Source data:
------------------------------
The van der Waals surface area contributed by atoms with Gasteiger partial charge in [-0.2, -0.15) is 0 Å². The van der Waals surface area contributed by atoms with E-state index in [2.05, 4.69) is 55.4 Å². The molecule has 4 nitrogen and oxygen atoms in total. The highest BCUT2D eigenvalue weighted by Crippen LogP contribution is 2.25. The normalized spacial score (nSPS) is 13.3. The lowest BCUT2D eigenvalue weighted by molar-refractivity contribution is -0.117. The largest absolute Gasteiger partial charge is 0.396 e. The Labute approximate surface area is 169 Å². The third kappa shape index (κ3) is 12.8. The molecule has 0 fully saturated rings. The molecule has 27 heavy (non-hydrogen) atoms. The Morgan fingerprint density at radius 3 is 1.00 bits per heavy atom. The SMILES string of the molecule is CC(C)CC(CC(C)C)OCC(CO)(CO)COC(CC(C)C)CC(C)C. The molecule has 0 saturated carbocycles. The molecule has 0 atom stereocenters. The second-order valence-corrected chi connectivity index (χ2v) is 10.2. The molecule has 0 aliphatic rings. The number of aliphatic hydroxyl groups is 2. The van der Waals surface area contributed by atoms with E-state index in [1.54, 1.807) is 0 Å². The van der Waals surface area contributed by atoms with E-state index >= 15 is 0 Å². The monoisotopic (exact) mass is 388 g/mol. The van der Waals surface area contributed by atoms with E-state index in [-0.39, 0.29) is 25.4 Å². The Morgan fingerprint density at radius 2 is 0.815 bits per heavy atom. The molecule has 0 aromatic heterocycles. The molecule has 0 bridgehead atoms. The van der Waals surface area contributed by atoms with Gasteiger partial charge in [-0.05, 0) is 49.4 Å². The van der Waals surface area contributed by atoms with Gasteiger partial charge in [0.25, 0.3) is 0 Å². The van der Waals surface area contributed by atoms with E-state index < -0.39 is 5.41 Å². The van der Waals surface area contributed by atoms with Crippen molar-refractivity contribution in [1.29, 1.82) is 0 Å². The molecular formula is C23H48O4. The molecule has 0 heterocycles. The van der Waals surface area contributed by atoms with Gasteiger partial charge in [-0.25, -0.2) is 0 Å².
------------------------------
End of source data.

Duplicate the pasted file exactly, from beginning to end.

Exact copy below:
The van der Waals surface area contributed by atoms with Gasteiger partial charge in [-0.2, -0.15) is 0 Å². The van der Waals surface area contributed by atoms with E-state index in [2.05, 4.69) is 55.4 Å². The molecule has 4 nitrogen and oxygen atoms in total. The highest BCUT2D eigenvalue weighted by Crippen LogP contribution is 2.25. The normalized spacial score (nSPS) is 13.3. The lowest BCUT2D eigenvalue weighted by molar-refractivity contribution is -0.117. The largest absolute Gasteiger partial charge is 0.396 e. The Labute approximate surface area is 169 Å². The third kappa shape index (κ3) is 12.8. The molecule has 0 fully saturated rings. The molecule has 27 heavy (non-hydrogen) atoms. The Morgan fingerprint density at radius 3 is 1.00 bits per heavy atom. The SMILES string of the molecule is CC(C)CC(CC(C)C)OCC(CO)(CO)COC(CC(C)C)CC(C)C. The molecule has 0 saturated carbocycles. The molecule has 0 atom stereocenters. The second-order valence-corrected chi connectivity index (χ2v) is 10.2. The molecule has 0 aliphatic rings. The number of aliphatic hydroxyl groups is 2. The van der Waals surface area contributed by atoms with E-state index in [1.54, 1.807) is 0 Å². The van der Waals surface area contributed by atoms with E-state index >= 15 is 0 Å². The monoisotopic (exact) mass is 388 g/mol. The van der Waals surface area contributed by atoms with E-state index in [-0.39, 0.29) is 25.4 Å². The Morgan fingerprint density at radius 2 is 0.815 bits per heavy atom. The molecule has 0 aromatic heterocycles. The molecule has 0 bridgehead atoms. The van der Waals surface area contributed by atoms with Gasteiger partial charge in [-0.05, 0) is 49.4 Å². The van der Waals surface area contributed by atoms with Gasteiger partial charge in [0.25, 0.3) is 0 Å². The van der Waals surface area contributed by atoms with E-state index < -0.39 is 5.41 Å². The van der Waals surface area contributed by atoms with Crippen molar-refractivity contribution in [1.29, 1.82) is 0 Å². The molecular formula is C23H48O4. The molecule has 0 heterocycles. The van der Waals surface area contributed by atoms with Gasteiger partial charge in [-0.25, -0.2) is 0 Å².